Friday, December 13, 2013

Skin Deep- Guest Post by Author Kelan O'Connell


I'm white. Thought I'd just put that right out there. I'm not African American, Latino, Chinese American, or even a Chinese immigrant. But I've written for characters who are. 

When speaking about my novel, Delta Legend, I'm often asked about the choice to have many of the primary characters (especially my protagonist) be racially and culturally different from me. Truthfully, it wasn't so much an intentional choice as a natural occurrence that developed along with the story. I can assure you I didn’t wake up one day and decide my main character just had to be a 16-year-old African American guy. 

The first character of Delta Legend was the Delta itself. Calvin Pierce came next and was born out the need for dramatic conflict. Let's see ... who might feel like a fish-out-of-water in the heart of a predominately white region known for agriculture and recreational boating? An inner-city teenager, that’s who. Mei Li Cheng was also a natural choice when considering the history of the Chinese and Chinese Americans in the California Delta—the keepers of the “Legend.”

As a writer, if you’re going to create diverse characters who are dramatically different from you, it’s got to be organic, born naturally out of the story. Diversity is not some new fashion trend for white authors to try on, see if we can pull it off. On the flip side, when I find a new author of color only to discover their main character is white (and didn’t have to be) I think it’s an opportunity missed.

I grew up in what was, and sort of still is, a predominately white East Bay suburb of San Francisco. My dad worked for Coca Cola, calling on restaurants, bars, and other venues in and around San Francisco. Sometimes, if I was lucky, I got to skip school and go to work with him. Once I got a taste of the city’s diverse population with its numerous distinct cultural communities, I was hooked. I loved hearing different languages being spoken, not to mention sampling a delectable cornucopia of international foods (the roots of my foodie-ness). 

A day in the city with my dad was a cultural and epicurean field trip that was far more educational than any day spent at school. It's easy to understand why when it came time to decide on a college, I chose San Francisco State and continued to live in the city for 12 years.
Regardless of my urban exposure to different cultures and races, prior to writing Delta Legend, I was like a lot of other white writers who simply go on the premise that unless we state otherwise, our characters are white. All that changed for me when writing first the screenplay, and later the novel version of Delta Legend. Suddenly I needed to clarify if someone was white, it was not a given. And that’s a good thing. 

Creating the screenplay version of Calvin Pierce wasn't all that difficult for me. You can get away with less character development when writing for screen; you rarely get inside a character's head to say what they're thinking or feeling. But when it came time to write the novel version of Delta Legend, I initially danced around Calvin, unsure if I could properly represent him. Fortunately, as with all my characters, Calvin ultimately took up the reins of his own story, told me to sit at the computer, and take dictation.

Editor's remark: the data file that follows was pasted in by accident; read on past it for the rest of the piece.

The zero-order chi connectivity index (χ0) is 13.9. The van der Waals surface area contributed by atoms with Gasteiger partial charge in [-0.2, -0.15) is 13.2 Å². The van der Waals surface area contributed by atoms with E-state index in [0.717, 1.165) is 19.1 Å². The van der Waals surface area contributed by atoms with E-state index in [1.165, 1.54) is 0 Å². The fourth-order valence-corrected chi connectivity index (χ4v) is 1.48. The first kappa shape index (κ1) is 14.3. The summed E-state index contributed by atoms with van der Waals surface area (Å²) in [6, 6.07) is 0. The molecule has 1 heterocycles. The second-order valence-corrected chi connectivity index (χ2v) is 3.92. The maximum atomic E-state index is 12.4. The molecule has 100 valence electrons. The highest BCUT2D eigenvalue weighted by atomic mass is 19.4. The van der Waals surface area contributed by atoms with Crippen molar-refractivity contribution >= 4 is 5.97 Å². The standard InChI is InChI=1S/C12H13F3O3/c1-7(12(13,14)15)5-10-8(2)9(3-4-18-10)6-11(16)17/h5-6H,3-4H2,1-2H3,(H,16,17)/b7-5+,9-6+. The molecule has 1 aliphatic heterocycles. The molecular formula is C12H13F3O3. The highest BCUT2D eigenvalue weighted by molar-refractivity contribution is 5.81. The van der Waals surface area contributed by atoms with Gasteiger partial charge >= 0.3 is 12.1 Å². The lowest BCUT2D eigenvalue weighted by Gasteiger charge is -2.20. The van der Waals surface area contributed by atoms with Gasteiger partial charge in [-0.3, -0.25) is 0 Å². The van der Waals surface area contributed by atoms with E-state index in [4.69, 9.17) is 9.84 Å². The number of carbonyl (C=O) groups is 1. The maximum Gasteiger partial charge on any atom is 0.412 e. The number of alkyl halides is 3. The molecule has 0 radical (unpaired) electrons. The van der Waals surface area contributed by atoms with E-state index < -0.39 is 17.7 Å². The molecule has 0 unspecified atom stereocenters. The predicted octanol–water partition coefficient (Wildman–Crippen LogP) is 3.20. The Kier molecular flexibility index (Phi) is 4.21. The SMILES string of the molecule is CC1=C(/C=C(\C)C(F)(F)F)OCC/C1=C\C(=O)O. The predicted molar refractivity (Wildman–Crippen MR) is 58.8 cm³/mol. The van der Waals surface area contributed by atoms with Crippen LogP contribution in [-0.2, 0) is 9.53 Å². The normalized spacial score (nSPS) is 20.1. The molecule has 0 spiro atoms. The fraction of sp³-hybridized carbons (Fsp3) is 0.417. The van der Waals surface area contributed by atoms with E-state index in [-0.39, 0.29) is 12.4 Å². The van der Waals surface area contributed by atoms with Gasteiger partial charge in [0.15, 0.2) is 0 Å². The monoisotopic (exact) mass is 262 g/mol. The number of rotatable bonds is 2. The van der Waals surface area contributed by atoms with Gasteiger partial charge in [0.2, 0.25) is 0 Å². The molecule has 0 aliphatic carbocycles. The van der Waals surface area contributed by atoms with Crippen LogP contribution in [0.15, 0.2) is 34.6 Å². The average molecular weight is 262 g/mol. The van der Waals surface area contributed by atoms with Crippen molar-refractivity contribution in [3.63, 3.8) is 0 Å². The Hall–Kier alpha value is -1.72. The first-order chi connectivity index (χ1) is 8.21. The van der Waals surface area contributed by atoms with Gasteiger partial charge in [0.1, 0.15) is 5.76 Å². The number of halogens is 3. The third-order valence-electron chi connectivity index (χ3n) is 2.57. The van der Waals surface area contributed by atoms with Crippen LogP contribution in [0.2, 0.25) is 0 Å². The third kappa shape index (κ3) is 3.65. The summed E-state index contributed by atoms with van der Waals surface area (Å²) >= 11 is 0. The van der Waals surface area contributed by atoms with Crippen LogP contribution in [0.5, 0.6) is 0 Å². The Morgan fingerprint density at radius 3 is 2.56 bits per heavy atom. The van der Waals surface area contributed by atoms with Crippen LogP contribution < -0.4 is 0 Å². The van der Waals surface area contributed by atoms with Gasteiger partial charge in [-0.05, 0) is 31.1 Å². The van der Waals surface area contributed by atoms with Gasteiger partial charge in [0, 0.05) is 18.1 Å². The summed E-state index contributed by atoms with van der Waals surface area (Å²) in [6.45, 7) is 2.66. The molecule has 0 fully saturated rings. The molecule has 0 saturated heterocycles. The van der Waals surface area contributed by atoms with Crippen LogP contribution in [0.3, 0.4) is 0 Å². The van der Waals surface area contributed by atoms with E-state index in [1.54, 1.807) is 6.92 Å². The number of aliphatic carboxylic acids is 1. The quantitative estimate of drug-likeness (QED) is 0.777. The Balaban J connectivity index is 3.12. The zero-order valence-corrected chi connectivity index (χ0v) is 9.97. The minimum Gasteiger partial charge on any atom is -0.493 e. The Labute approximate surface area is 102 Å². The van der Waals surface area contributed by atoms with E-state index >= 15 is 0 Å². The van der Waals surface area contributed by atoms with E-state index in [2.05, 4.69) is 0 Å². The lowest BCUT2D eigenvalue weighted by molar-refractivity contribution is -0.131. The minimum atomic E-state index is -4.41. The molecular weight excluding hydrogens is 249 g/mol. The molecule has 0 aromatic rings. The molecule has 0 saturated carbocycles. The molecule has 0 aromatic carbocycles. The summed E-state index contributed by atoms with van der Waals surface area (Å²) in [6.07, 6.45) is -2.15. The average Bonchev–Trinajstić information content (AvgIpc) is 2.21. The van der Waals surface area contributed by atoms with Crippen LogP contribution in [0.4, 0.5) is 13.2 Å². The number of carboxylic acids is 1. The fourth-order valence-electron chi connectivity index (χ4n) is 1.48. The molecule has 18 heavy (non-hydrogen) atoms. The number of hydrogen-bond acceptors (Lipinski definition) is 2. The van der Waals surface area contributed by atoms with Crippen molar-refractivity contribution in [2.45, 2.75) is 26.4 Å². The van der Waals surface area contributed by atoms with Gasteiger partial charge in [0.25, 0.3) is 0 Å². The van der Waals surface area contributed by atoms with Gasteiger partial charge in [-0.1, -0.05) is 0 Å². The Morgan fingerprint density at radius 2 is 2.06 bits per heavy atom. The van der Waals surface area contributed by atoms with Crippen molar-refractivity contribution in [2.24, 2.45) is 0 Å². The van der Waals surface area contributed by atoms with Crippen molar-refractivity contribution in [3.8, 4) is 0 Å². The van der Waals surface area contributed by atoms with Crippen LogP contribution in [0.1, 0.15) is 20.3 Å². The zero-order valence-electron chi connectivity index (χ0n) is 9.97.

One of my all-time favorite films is Spike Lee's Do The Right Thing. I love the part where the different characters talk directly to the camera, going off on these tirades of racial slurs. It's so over-the-top, it makes them look completely ridiculous and laughable, which of course, is the point.  

While Delta Legend touches on issues of racial and cultural differences, it's not the primary focus of the story. Even though it's fantasy, I hope the characters realistically represent how we all think, act, and relate to people of different races, cultures, sexual orientation, etc.. Sometimes, it’s not so pretty, and no one gets out unscathed in Delta Legend. In creating realistic characters, you can’t PC them up too much or they’re not believable. We all know racism and bigotry exist in the world and in our own societies. To pretend like it doesn’t is not realistic.

It's true you need to do a bit more research when writing for characters of a different race or culture than your own, but like everything else, you find the resources and people to help you. Luckily, I have a niece and nephew who are mixed race, African American and white, so I had some solid assistance with regard to hip hop culture and slang (which evolves at an unbelievably fast pace). As I say in the acknowledgments, I would have had to change the manuscript daily were I to keep up with ever-evolving hip hop slang. At a certain point, however, you have to stop and let your work mark a place in time. 
As the United States and other countries become increasingly more diverse, we need our literature to reflect this. I believe it’s gradually happening but we need to keep the momentum going. More than just the extraneous secondary characters—the black classmate, the Asian doctor, the gay neighbor–diverse characters are taking their rightful place as protagonists. But it has to be organic and natural, staying true to the story that’s being told.  

For more musings by Kelan, visit her blog at and

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